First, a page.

Newspaper Page Text
HONOR NORWAY'S GREAT MAN.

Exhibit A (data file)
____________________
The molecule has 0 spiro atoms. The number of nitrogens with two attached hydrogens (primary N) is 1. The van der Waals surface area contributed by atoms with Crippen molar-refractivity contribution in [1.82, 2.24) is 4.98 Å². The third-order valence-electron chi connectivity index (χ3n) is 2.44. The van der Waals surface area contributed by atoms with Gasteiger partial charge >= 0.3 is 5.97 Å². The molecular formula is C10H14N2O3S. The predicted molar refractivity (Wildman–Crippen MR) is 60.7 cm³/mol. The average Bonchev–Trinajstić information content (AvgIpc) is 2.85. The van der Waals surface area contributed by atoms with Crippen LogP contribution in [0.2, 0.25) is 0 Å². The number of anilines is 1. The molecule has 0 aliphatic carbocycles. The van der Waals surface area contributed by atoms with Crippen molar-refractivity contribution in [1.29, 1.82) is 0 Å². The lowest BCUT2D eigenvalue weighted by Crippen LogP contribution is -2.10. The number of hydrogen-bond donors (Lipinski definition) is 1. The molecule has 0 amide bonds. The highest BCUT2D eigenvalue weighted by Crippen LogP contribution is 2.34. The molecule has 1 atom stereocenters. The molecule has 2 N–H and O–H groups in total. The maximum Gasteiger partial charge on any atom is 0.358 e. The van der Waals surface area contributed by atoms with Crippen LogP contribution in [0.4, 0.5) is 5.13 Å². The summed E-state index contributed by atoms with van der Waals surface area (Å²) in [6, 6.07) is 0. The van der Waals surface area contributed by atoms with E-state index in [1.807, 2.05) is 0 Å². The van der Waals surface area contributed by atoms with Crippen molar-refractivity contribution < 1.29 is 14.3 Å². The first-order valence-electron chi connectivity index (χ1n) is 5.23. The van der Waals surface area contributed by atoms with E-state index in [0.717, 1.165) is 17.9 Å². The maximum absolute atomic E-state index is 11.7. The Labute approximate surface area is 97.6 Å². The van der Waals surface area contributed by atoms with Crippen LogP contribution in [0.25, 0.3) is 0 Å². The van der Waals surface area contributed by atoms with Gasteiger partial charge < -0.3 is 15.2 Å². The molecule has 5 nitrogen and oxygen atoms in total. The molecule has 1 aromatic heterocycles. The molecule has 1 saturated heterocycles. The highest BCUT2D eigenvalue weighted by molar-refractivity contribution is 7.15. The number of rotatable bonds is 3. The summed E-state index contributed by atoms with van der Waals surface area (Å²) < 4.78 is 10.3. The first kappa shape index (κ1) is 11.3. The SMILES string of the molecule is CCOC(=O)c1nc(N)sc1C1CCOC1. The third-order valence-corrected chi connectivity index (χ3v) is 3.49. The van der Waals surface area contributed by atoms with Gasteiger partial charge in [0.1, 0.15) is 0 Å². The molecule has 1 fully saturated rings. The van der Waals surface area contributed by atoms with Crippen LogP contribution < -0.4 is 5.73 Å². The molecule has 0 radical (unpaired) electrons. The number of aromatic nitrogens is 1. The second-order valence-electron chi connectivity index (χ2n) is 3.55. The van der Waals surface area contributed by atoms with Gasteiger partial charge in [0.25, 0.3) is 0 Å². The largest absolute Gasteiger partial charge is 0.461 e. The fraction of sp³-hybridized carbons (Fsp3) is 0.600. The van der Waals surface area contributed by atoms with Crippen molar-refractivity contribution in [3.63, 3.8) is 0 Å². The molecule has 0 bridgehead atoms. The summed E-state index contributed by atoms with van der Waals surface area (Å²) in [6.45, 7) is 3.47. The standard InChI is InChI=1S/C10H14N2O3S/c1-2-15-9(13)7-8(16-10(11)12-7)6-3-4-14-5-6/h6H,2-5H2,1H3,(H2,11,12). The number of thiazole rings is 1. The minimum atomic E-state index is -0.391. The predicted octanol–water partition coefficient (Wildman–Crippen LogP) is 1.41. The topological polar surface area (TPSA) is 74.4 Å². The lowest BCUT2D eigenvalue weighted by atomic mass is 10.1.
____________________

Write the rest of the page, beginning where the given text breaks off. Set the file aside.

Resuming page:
Soldiers Accord Popular Author a Magnificent Demonstration. One day while in Norway an oppor tunity was given to an American trav eler to see that the name of Bjorn Btjerne Bjornson means much to all Norwegians. "A battalion of Nor wegian and Swedish cavalry, infantry and artillery, between 3,000 and 4,000 strong, was returning from its maneu vers to the post in Christiania," he Bays. "In passing Aulestad the gen eral in command sent, his adjutant in advance to get Bjornson's permission to give him an ovation. With his fam ily and guests assembled about him on the veranda the monumental figure stood with bared head to receive the military greeting. As each regiment passed in review below, presenting arms as to their chieftain, there went up., a deafening shout of personal salutation from each of the soldiers, who then joined in singing the nation al hymn, to whose author they were offering this spontaneous salute. There was the unique spectacle of a man in private life, being accorded a military demonstration by the nation's army which a king might envy." RELIEF FOR RUSSIAN WOMEN. Newly Enacted Law a Blessing to Abused Peasants' Wives. By a newly enacted Russian law a peasant's wife, on showing to the dis trict judge d'instruction that she is habitually ill treated by her husband, or that he will not support her, and makes her the drudge for his own sup port, can demand a separate passport, with which she is at liberty to leave her oppressor and earn a living else where. Hitherto there was no possible redress or release for the long-suffer ing victim so long as it was obligatory that the wife's name was entered in the husband's passport and papers of legitimate. Anyone at all intimately acquainted with village life in Russia will readily appreciate the relief this brings to tens of thousands oi peasant women who are the grievously abused domestic slaves and beasts of burden to their drunken and brutal conjugal proprietors. Bird Vengeance. A naturalist recently witnessed an encounter between a large swan and a little brown duck. The duck had apparently insulted the swan by trying to croas its path, for it was suddenly seized by the swan and held under the water until he was sure it- would be drowned. But at last the swan let it go and sailed majestically away. The duck, after taking breath, looked* around to see where its enemy was, and seeing it rose into the air and deliberately came down, flapping its wings, on the astonished swan's back. The swan Hod in tenor, and the duck, apparently satisfied, quietly swam away.Pearson's Weekly. To Clean a Place it near that the congei melt, and tfiei paraffin. Woi aainutcB, then and dirt and tr clean paiaiiin. after the applic of the ordinary be ready for us the trouble of their machines 1 and "heavy" ma inent will be pi easy working wi for any trouble Sewin Machine. the t: '1 warm, led oil Lit it may jil it 1 iighly with it i del lor a few arafiin atlt_t I'II' more W i Li and ition ol little lubrh tl o'i will ..n, i I hon i::. i '"filing ke ll.i:, 1 in it- ''lugged :hine under this treat ne like new, and its 11 be an ample reward incurred." Flimflammed Again? Has the alert J. Pierpont Morgan been fooled again? In consequence of the announcement that he would gplace on exhibition a collection of car pets that formerly belonged to the" royal house of Spain several Spanish newspapers havo asked for an investi gation, as before the reign of Alfonso XII. the royal collection was complete. .The Heraldo of Madrid insinuates that Pierpont. Morgan has been the victim of unscrupulous dealers, who, it al leges, have palmed oft imitations on the multimillionaire. Queen Christina asked, "Is there any thing the queen is especially fond of?" "Yes, flowers," was the answer, and so fflowers Queen Victoria's Love of Flowers. Queen Victoria was a great flower "lover from the days when a toddling child she made daisy chains on the :lawns oi Kensington palace, and per 'haps wore them with more pride than she ever did her jewels. When she keeping on the right side of the bed, .paid her one and only visit to Spain, I in lavish profusion decorated the streets, the houses, the railway station, and the palace. A Lingual Phenomenon. "An' you says, Brer Eph'm," said the convert, thoughtfully, "dat Ah kain't cuss nor sw'ar none alter I'se ibeen baptize'?" "De Bible says so, Brer Saul." "Nor say 'Good Lor',' nor :one o' dera t'ings?" "Not, unless you's In meetin', Brer Saul." "Urah! I ain't drive no mules in meetiu' en I kain't 'take de meeting ter de mules. Dat Baptis' 'ligicn ain' no 'ligion fu' a ,mule driver. De baptism li'ble ter ,swink his bocabulary."Washington Times. Feather Beds Coming Back. The feather bed, after its banish ment during about half a century, is 'being received back into favor in cold -er countries. Hygiene experts con jdemned it on account of its heating [nature and the difficulty of thoroughly airing and purifying nevertheless, It [Is actually being recommended during [the winter for delicate, nervous, neu jralgic women, and particularly for el [derly persons and those who are trou bled with insomnia. THE NEW ARMY RIFLE. It Is Practically Certain to Be the Best in the World. The new United States army rifle is a remarkable evolution in small arms since the old Springfield single loader had its day. Practically twelve years cover the period of the develop ment, although the experience of the Spanish and Philippine wars has nat urally made the progress more rapid since 1898 than before that time. "When the Krag was made the basis of the army magazine rifle there was more or less criticism, but it was poorly conceived. The Ordinance de partment has never regarded any model as necessarily a finality, but has ever been bent on improvements. Consequently modifications have been numerous and steady, and there is no reason why, with this constant appli cation of experience and inventive ge nius the United States service maga zine rifle should not be equal to any in the world.Springfield (Mass.) Re publican. BOY WAS TOO PREVIOUS. Came sNear to Causing Physician Lose a Patient. A doctor tells a good story in con nection with a lad who until recently was in his employ. It was part of this youngster's daily duty to answer the surgery bell, and usher the pros pective patients into the consulting room. One morning there presented himself at the surgery entrance a mechanic, with whom Buttons was on speaking terms. "Hullo, Jackson!" he remarked, "what's the matter with you?" "Oh, I just want to see the doctor," replied the visitor. "Have yer brought yer symptoms with yer?" inquired Butons, '"cos that's the fust thing he'll ask yer about. If yer ain't got 'em ye'd better pop back an' get 'em." "And would you believe it?" adds the doctor, "that fellow was actu ally about to act on the boy's advice when I entered the surgery!"Pear son's Weekly. Take a Look at Venus. Young man, when you have finish ed your dinner to-night, go up to the roof or out in the street or yard by your home and take a good, long look at the star of the evening. She will do you much good. In the first place, the mere fact of your having thought enough to spend the time to do this will aid your mental development. In the second place you will havo to lift your eyes and chin from the mire of the street about you to clean glory of Omnipotence. In the third place, you cannot look for five minutes at Venus a any other planet or star without absorbing into yourself some of the calm, silent power which wheels this universe along its unbroken track, With nevejr a slip of the tire or jostling of the axlo.New York News. Charity in England. Some idea of the charitable disposi tion oi the British people is found in the report of the charity commission ers, jusl issued. The total value of in vestments held by the official trustees of charitable funds at the close of last, year was 22,314,735, divided into 22,798 separate grants. The ag ate income from stocks, securities at annuities aggregated 646,517 in 1902. During the three-quarters end ing Dec. 3JL 1901, 1,670 new charities founded by will or deed came t the i'. Me. the commissioners, involving a Capital of t,50u,O0 and upward. Differing Views on Providence. A recent traveler in Macedonia writes: "The views on Providence entertained by Turks and Jews re spectively and the extent to which be lief influences the conduct of each are well illustrated by the following anecdote: A Turk and a Jew were one day in a boat. Suddenly the weather changed and a fierce sq\iall arose. The Jew proposed that they should turn back at once. The Turk was for going on. 'Fear not, my friend Allah is great,' he said, 'Allah is great,' retorted the Jew, 'but our boat is small.'" Wrong Foot Out of Bed. About half the world puts the wrong foot out of bed in the morning. But which is the wrong foot? It is a superstition as old as the hills that if the left foot touches the floor first you will have bad luck that day. Probablyi 1-isillg Uv-lt e, the right foot natur many men avoid this by ally comes first in contact with the floor. It is said to be a fact that most people lie on their right side because of the prevalent notion that the heart has frtur action.New York Press. What We're Coming To. As we have already transmitted fair ly recognizable pictures of individuals by wire we may be able, before long, to do the same thing without wires. Why not? And then for the wireless lychromotelepantophonophotoscope by which we can see everybody, hear everybody, talk to everybody, when ever and wherever we please without cost, anywhere on the surface of the globe. And then, hurrah for a short trip to Mars just to inflate our chests and show off!Magazine of Humor. The Development of Mexico. Facts in regard to the commercial annexation of Mexico are given in the National Magazine. Twenty-eight mil lions of United States capital is now invested in that country, and forty Mexican investment companies in Chi cago are sending in a million dollars a month. In the city of Monterey alone $10,000,000 was recently invest ed in one plant The Standard Oil company has invested $18,000,000 in Mexican mines within two years, and will put in |40,000,OQO rapre. Several Important Points That Must Be Remembered. To teach a child with success re quires only common sense, good judg ment and gentleness. There are, how ever, three other important points that must ever be foremost in the mind of the teacher. First of all, she must remember that to teach is to impart instruction not to find fault with ignorance, with lack of comprehension, with listlessness or with forgetfulness. Often, indeed, for these last named faults, poor teaching is to blame. Second, there is the inflexible rule that requires a teacher to prepare every lesson carefully be fore giving it, in order to present it in an interesting and intelligible way. Third, there is the ever present dan ger of overdoing, against which the teacher must always be on guard. In the beginning short lessons fre quently varied give the best results. Ten or fifteen minutes for each study is enough, and this time limit must not be overstepped so" long as to morrow represents another day.The Household- VITALITY OF BURNS' FAME. It Is One of the Great Facts of Our Literature. "The intauest" on Robert Burns was concluded long ago, but from time to time the findings are reviewed by crit ical writers, as in a recent symposium, says Collier's. A curious result thus chances. From every such inquisition the poet emerges the more radiant and triumphalthe critics are lost in the splendor tley have evoked. It is one thing to make literature it is another and quite different thing~to write about literature and the makers thereof. This is a truism, and yet the distinction is often confused, especially by the writ ers of criticism. Burns has survived several generations of critics, many of whom made a vain bid for remem brance by their praise or dispraise of him. The vitality of his fame is one of the great facts of our literature. Just an Incident In Georgia. Mr. Bud Spinks was awakened the other morning by a Strang, grunting noise in his room, which proved to be the voice of a medium-sized alligator that was warming itself by the smol dering ashes of his fireplace and inci dentally trying to swallow his boots, which he liad placed there to dry, and which he had bought on the install ment plan a.nd had only made one pay ment on them. The saurian had suc ceeded in swallowing one boot and had the other downclear to the fitraps, which Mr. Spinks seized and pulled it out. The 'gator is now on exhibition at Minche's drug store, but will soon be slain in order that Mr. Spinks, wlio is going around with one boot and one slipper, may recover the other boot.Adams Enterprise. The Roentgen Rays Failed. Hearing of the efficacy of the Roentgen rays for the removal of hairs from the upper lip a lady in Hanover, age thirty-five, applied to Dr. Karl Bruno Schurmayer, a prop erly qualified doctor and Roentgen ray specialist, for treatment. He operated twice, but instead of remov ing the s-uperfluous hairs the opera tion resulted in the skin of the face becoming red and the lips swollen. The lady thereupon brought an action against the doctor and was awarded $50 damages, against which he appealed, but the decision has just been upheld. The Development of Africa. In Ethiopia and the Soudan, the work of development and exploitation is progressing. The treaty recently concluded between King Menelek and the British government probably means tike early construction of the Berber-Snakin railroad via Kassala (costing some $15,000,000) and the subsequent extension of the Kassala line southward "to Lake Rudolph, where eventually it will form a junc tion with the Uganda railway, at the same time marking a long step toward the realization of the Cape-to-Oairo scheme. This Lunch Was a Success. A lady in Budapest recently gave a charitable lunch party to the" poor of her district. She placed no limit on the numle of invitations, and the re sult was that 3,000 people arrived, all eager for the treat. Eventually the police had to draw their sabers to keep order among the revelers. There were no two opinions about the success of the function. The guests to a man declared -they had never assisted in so intense and exciting a lunch before in their lives. They were quite cut up when the time came to go. Different After Five Years. William Glackins, who admires Whistleiv cited the other day two let ters written by a collector of etchings to a certain print seller. Between the letters ttiere was an interval of five years. The first said: "I do not want etchings hy Whistler. They impress me as if Hies that had fallen in an ink well had walked on old paper." The second letter said: "Send me every etching by Whistler the price of which is not ruinous."Philadelphia Record. Got It. At the close of the third act the gifted tragedian was called before the curtain. '"My friends," he said, ap parently much astonished and embar rassed, "your kindness overwhelms me. I have striven conscientiously to win your approval, but I was not pre pared for so magnificent a welcome and In ti eupxlse of the moment I find myself utterlyI hesitate for I want of a suitable word "Ratsi* I shouted gallery hoodlum. THE TRAINING OF A CHILD. THE GOAT AND THE PLUG. Old Darkey Was Satisfied the Animal Could Read. Three colored men were discussing the intelligence of different animals. One claimed that the dog knew more than all other animals put together, The horse was favored by a second man, but old Peter Jackson said that, "in my opinion de goat am de 'telli gentest enter livin'. I kin prove dat de goat kin read. I saw him do it, an' I know it arn true. Several days ago, I wuz walkin' down street, dressed in mah best suit ob clothes, an' wearin' mah new plug hat. When I got down on de main street I seed a billboa'd on which it said, "Chew Jackson's plug.' A goat wuz standin' thar when I passed, an' when I wuz about ten feet av/ay he must hab rec ognized me, for de next thing I knew I went sailin' out in de mud. When I looked 'roun', dat goat wuz chewin' mah plug hat for all he wuz worth. Gem'men, da is no question in mah mind about de 'telligence ob de goat. He am a wondah." NOT TO BE TRUSTED. Why Conductor Thought Women Should Not Have Ballot. How many-sided and how funny is the life load in a city street car. Not long ago a woman gave the conductor of one a dollar bill. On receiving the change she counted and recounted it "This is not right," she called after him. "Ain't, eh there's 95 cents. Don't suppose yer wanter ride free." She made another mental calculation and blushingly subsided. As the man reached the rear platform he was heard to grumble: "And them's the things as wants to vote." Wig Good Cause for Divorce. The widow of a large estate owner in Germany, who recently married a count of small means, has obtained a separation from her second husband on exceedingly novel grounds. Alter the marriage the bride discovered that her husband wore a wig and re ceived such a shock at the sight of his bald head that she took a violent antipathy to him, and commenced proceedings against him. Her suit was successful, and she obtained a separation after three weeks' mar riage. The grounds upon which the decision was based were that if she had known of the wig she would never have married the count. Will Loan Money to Poor. A body of philanthropic New York ers have formed themselves into the Personal Protective Loan Associa tion, with the purpose of loaning money to the poor at 6 per cent per annum. The capital of the organiza tion is $10,000 and the incorporators are Thomas M. Mulry, Edward F. Cragin, Rev. Dr. David J. Burrell, Father A. P. Doyle and Robert B. Miller. Individual money lenders never charge less than 30 per cent, and sometimes a great deal more. There are 300 pawnshops in New York. Had to Pay to Find Out. At one of the New York theaters they are playing a piece called "A Fool and His Money." A preacher from Wisconsin was visiting Gotham last week and in passing the theater one evening was curious to know if .the play conveyed the proverbial les son suggested by its title. Stepping up to the box office, he inquired re garding the matter. "I think," said the suave party behind the grating, "that the moral of the piece is that the fool and his money gather no moss. It will cost you $2 to find out exactly." The preacher murmured "Thank you" and withdrew. He tells the story himself. New Way to Do Time. Dr. Lillinksjold, of Butte, Mont., is credited with having adapted hypno tism to a novel purpose. The doctor, having been placed under arrest, tried, fined and sentenced to gaol for twenty days for some small infracton of the law, deliberately hypnotized himself, saying he would awaken from his trance at the expiration of twenty days. All efforts to awaken him were unsuccessful till the end of that peri od. As a mean of "doing" time, or of whiling .away long intervals, Dr. Lillinksjokl's plan is probably unique. Inspecting American Railroads. J. T. Tatlow, John Wharton, George Banks, F. T. Dale and H. O'Brien, offi cials of the Lancashire and Yorkshire railway of England, are in this coun try and will make extended inspec tion of American railroads. They have been viewing things in several eastern cities and will shortly vist Chicago. They represent the me chanical, freight and passenger de partments of the Lancashire and Yorkshire road. The Coming Man. "Mrs. Frisbie is suing her husband for divorce." "Indeed? What is the trouble?" "Well, she says she tried not to mind when Mr. Frisbie used her curling irons, wore her shirt waists and borrowed her collar but tons. But when he began to go through her pockets and extract her small change after she was asleep st.e felt that patience had ceased to be a virtue,"Brooklyn Eagle. Costly Skipping-Rope. A skipping-rope has been presented bj a fond Pittsburg millionaire to his six-year-old daughter. The bandies are gold, studded with an odd jewel, while the cord, the finest procurable, cost more than a dollar per inch. When the child grows a little older she will be able fully to appreciate her papa's gift. At present she treats it as if it were an ordinary rope. fifcszjcz N THE SMALL BOY'S LONGING. Part of the Show That Was Woefully Disappointing. Little Willie's father took him to the show. It was a variety show, end ing with a sketch called "The African Belle," in which, after a missionary had been bound to a stake by a lot of dancing savages, he is rescued by the chief's daughter after the manner of Capt. John Smith. This last part of the show Willie's father thought would please the boy immensely but the son and heir fell into a state of gloom at its close. On the way home the fond parent inquired: "Willie, didn't you like the part where all the savages come out?" "No," replied Willie with a sigh. "Me and the other boys play that. When you pay to go to a show I should think they might kill the missionary." PEAS FROM PHARAOHS' TOMB. Their Product Unlike Anything Known at Present. There are bargains and finds to be made in the plant world equal to any picked up in old curiosity shops. Some time ago a Glasgow gentleman re ceived from his son in Egypt an en velope full of peas, which were said to have been found in the tomb of one of the Pharaohs. He sent them to a friend of his at Karnes, in the Isle ot Bute, who sowed them. They grew up into plants quite unlike anything known at present, strong and about six feet high, with a great white flow er having a red center. The pods were long and full of excellent peas. This new old variety found a ready sale at good prices. Muscular Christianity. Prof. Bryce, in his biographical study of Bishop Fraser, of Manches ter, tells of a clergyman of Fraser's diocese who had knocked a man down who had insulted him. The bishop wrote him a letter of reproof, point ing out that exposed as the Church of England was to much criticism on all hands, her ministers ought to be very careful of their demeanor. The of fender replied by saying: "I must re gretfully admit that, being grossly insulted, and forgetting in the heat of the moment the critical position of the Church of England, I did knock the man down, etc." Fraser was de lighted with the turning of the tables on himself, and afterward invited the clergyman to visit him. Superfluous Boys. A British parliamentary paper shows that, as usual, nearly 20,008 more boys than girls were born in the British isles last year. Whence, then, the "superfluous woman?" The boys die, during the first weeks and months of life, at a far greater rate than the supposed "weaker vessels." In a few months they have sunk to an equality and soon woman takes the lead, numerically, and keeps it, nu merically. The reason is not uncon nected with the larger size of the baby boy's head, for which he either pays the penalty very early or reaps the rewardif woman will forgive the hintlater. Why He Disliked Spelling Reform. Senator F. Dumont Smith of Kins ley lectured on "Words" in Wichita, Kan., a few nights ago. He is for spelling reform, and in advocating it in his lecture said that he knew of only one argument in favor of the old way and that was given by an Eng lish bishop who declared that the present method of spelling helped the churches. According to .the bishop: "By the time you can make a boy be lieve that 't-h-r-o-u-gh' spells 'through,' that 't-h-o-u-g-h' spells 'though' and 't-o-u-g-h' spells 'tough' you can make him believe anything." Motor Cars in Switzerland. Should the experiments in progress in the neighborhood of Berne prove as successful as is anticipated travelers to Switzerland in the summer of this year will be able to cross the moun tains by motor car instead of the usual post diligence. The actual trials will be made in the spring, and the result, if successful, will be not only to allow travelers to make the differ ent journeys in half the time, but to open the mountain roads, which are at present closed to them on account of the horses. Much Money In Tramp's Clothes. A lot of young fellows in an Ohio town had a good time with a tramp last week. They took him into a shed, gave him a good bath, shaved him and cut his hair. They then bought a new suit of clothes, white shirt and stand-up collar and dressed him out complete. But when they attempted to burn his hobo clothes he objected and fought for them with euch des peration their suspicions were aroused, and upon searching they found $1,400 sewed up in the coat Girl an Excellent Athlete. Miss Agnes S. Wood, the champion basket ball player and all-around ath lete of Vassar college, has beaten the girls' record at running and almost equaled that of men, despite the fact that her gait was somewhat impeded by a rather cumbrous costume. She does not allow athletics to interfere with her studies and will graduate near the head of her class. Few Automobiles in Washington. Official Washington does not take kindly to the automobile and very few persons in the executive or dip lomatic service are seen in vehicles other than carriages. The president is too fond of horses ever to take up the craze. He has always shown a preference for surreys and seldom drives out of town in any other kind of vehicle. TO GET RID OF RATS. Writer Recommends Dipping the Ver min in Varnish. All tradesmen being liable to the incursions and depredations of rats, it may not be out of place to mention a method of getting rid of these pests which is recommended by a corres pondent of the Birmingham Daily Post. This consists in thinning down with petroleum ordinary slow-drying tar varnish such as bedstead makers and japanners use and pouring the mixture into the runs of the rats. The vermin are said to loathe the smell of the stuff, and will do any thing to get clear of it. A still more effective plan is said to be to catch a rat alive, dip it up to the neck in the varnish and turn it loose. Its fel lows will flee from It as from the de'il. The dipping process is said to be harmless to the rat. But some ironmongers may not care to "dip a live rat up to its neck." A GOOD PLACE TO BE "AT." Incongruity of Surroundings in a Wild Country. One of the strangest sights I ever saw in a wild country was a little min ister garbed in solemn black, white "dog" collar, buttonless vest and stiff black straw hat. The dominie was standing in a leaky boat in the midst of a primeval woods, fishing the boil ing waters of a mountain torrent. At his back a cataract roared and pounded the rocks, churning the water to white suds above him the eternal snow glistened on the mountains, and but a few yards away a gaunt cinna mon bear was quietly nosing among the driftwood.Dan Beard in the World's Work. Here's a New "Drink" Cure. A novel remedy for the "drink hab it"or, rather, for enabling those who have "sworn off" to remain "on the water cart"consists of ice water drunk through a raw potato. Take a bowl of ice water and a pota to. Peel the potato and cut down one end of it until it can be easily insert ed in the mouth. Dip the potato in the ice Water and suck it every time a craving for strong drink comes on. It is claimed that this treatment will effect an absolute cure. The why and the wherefore are not stated, but the process is such a simple one that there can be no harm in trying it if any one is afflicted with a thirst which they really and truly desire to lose. To Cut Record Diamond. In Amsterdam a syndicate has been formed which will bear the great ex pense and risk attending the cutting of what is the largest known diamond, the Excelsior. The Excelsior was found at the Jagersfontein diamond mines of South Africa in 1893. It has the size of a hen's egg and weighs in its present raw state 970 carats, which is nearly twice as much as the Kohi noor weighed before it was reduced to its present size. Specially con structed machinery has to he em ployed for cutting the Excelsior and greai care is used in insuring its safe ty from theft. Luncheon a Decided Success. A lady in Buda-Pesth recently gave a charitable luncheon party to the poor of her district. She placed no limit on the number of invitations,I I and the result was that 3,000 people arrived, all eager for the treat. Eventually the police had to draw their sabers to keep order among the revelers. There were no two opin ions about the success of the func tion. The guests to a man declared that they had never assisted at so in tense and exciting a luncheon before in their lives. They were quite cut up when the time came to go. Remarkable Sea Monster. A remarkable sea monster was re cently caught in Port Fairy bay by some fiishermen. It measured nine feet six inches in length, had a tail like that of a screw tail-shaft, no teeth, a nose like a rhinoceros, a head like an elephant, two dorsal fins, four side fins and two steering fins. The skin was black and very soft. The most experienced fishermen say the specimen is altogether new to them. They cannot hazard a guess as to the species. The fish has been sent on to the Melbourne museum. Corean a College Graduate. Roanoke college at Salem, Va., *hich has had more foreign students than any other college in the south, will this year graduate the second Corean to take the degree of bachelor of arts anywhere in the world, the first being Kin Beung Surb, who re ceived his A. B. at Roanoke in 1898 and his A. M. at Princeton in 1899. Kinsic Kimm, who will be graduated this year, is so good a speaker that he won a prize in declamation several years ago. From Immense Wealth to Poverty. George Kettler, an aged cobbler who died recently in Argentine, Kan., at one time was worth $12,000,000. Kettler was of German birth, and dur ing the Franco-Prussian war operated a large shoe factory in Hanover. Profitable army contracts swelled his fortune to the figure named, but he lost everything in speculation. Then he came to this country penniless to begin life anew. Woman's Logic As one phase of life this is interest- ing.' A woman was overheard to re mark to her companion: "Yes, she was terribly sore about that day she lost $45 on the races." "What did she do it for?" asked the man. "Why, she must have some fun she works so hard all the rest of the .time."